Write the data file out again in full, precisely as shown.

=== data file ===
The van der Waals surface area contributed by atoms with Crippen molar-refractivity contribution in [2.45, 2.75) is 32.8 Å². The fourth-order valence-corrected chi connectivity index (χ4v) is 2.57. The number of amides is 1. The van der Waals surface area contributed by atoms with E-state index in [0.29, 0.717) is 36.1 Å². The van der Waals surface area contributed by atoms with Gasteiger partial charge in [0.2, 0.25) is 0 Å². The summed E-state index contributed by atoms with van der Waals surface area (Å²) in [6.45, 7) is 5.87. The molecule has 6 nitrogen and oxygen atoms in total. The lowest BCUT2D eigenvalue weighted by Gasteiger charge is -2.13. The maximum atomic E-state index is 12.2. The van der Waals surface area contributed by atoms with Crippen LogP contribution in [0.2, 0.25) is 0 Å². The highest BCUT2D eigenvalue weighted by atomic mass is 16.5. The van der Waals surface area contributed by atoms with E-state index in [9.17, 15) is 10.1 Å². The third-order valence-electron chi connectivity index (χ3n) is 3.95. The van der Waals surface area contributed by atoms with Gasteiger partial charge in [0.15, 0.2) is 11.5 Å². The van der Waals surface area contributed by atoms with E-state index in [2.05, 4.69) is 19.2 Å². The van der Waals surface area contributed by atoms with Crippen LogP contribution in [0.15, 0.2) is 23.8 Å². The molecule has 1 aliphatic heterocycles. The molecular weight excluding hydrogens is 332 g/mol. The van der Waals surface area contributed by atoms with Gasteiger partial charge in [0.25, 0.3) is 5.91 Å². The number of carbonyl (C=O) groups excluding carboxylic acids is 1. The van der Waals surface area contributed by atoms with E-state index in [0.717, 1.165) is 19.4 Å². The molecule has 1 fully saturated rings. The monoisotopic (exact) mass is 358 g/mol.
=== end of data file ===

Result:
The van der Waals surface area contributed by atoms with Crippen molar-refractivity contribution in [2.45, 2.75) is 32.8 Å². The fourth-order valence-corrected chi connectivity index (χ4v) is 2.57. The number of amides is 1. The van der Waals surface area contributed by atoms with E-state index in [0.29, 0.717) is 36.1 Å². The van der Waals surface area contributed by atoms with Gasteiger partial charge in [0.2, 0.25) is 0 Å². The summed E-state index contributed by atoms with van der Waals surface area (Å²) in [6.45, 7) is 5.87. The molecule has 6 nitrogen and oxygen atoms in total. The lowest BCUT2D eigenvalue weighted by Gasteiger charge is -2.13. The maximum atomic E-state index is 12.2. The van der Waals surface area contributed by atoms with Crippen LogP contribution in [0.2, 0.25) is 0 Å². The highest BCUT2D eigenvalue weighted by atomic mass is 16.5. The van der Waals surface area contributed by atoms with E-state index in [9.17, 15) is 10.1 Å². The third-order valence-electron chi connectivity index (χ3n) is 3.95. The van der Waals surface area contributed by atoms with Gasteiger partial charge in [0.15, 0.2) is 11.5 Å². The van der Waals surface area contributed by atoms with E-state index in [2.05, 4.69) is 19.2 Å². The van der Waals surface area contributed by atoms with Crippen LogP contribution in [0.15, 0.2) is 23.8 Å². The molecule has 1 aliphatic heterocycles. The molecular weight excluding hydrogens is 332 g/mol. The van der Waals surface area contributed by atoms with Gasteiger partial charge in [0.25, 0.3) is 5.91 Å². The number of carbonyl (C=O) groups excluding carboxylic acids is 1. The van der Waals surface area contributed by atoms with E-state index in [0.717, 1.165) is 19.4 Å². The molecule has 1 fully saturated rings. The monoisotopic (exact) mass is 358 g/mol.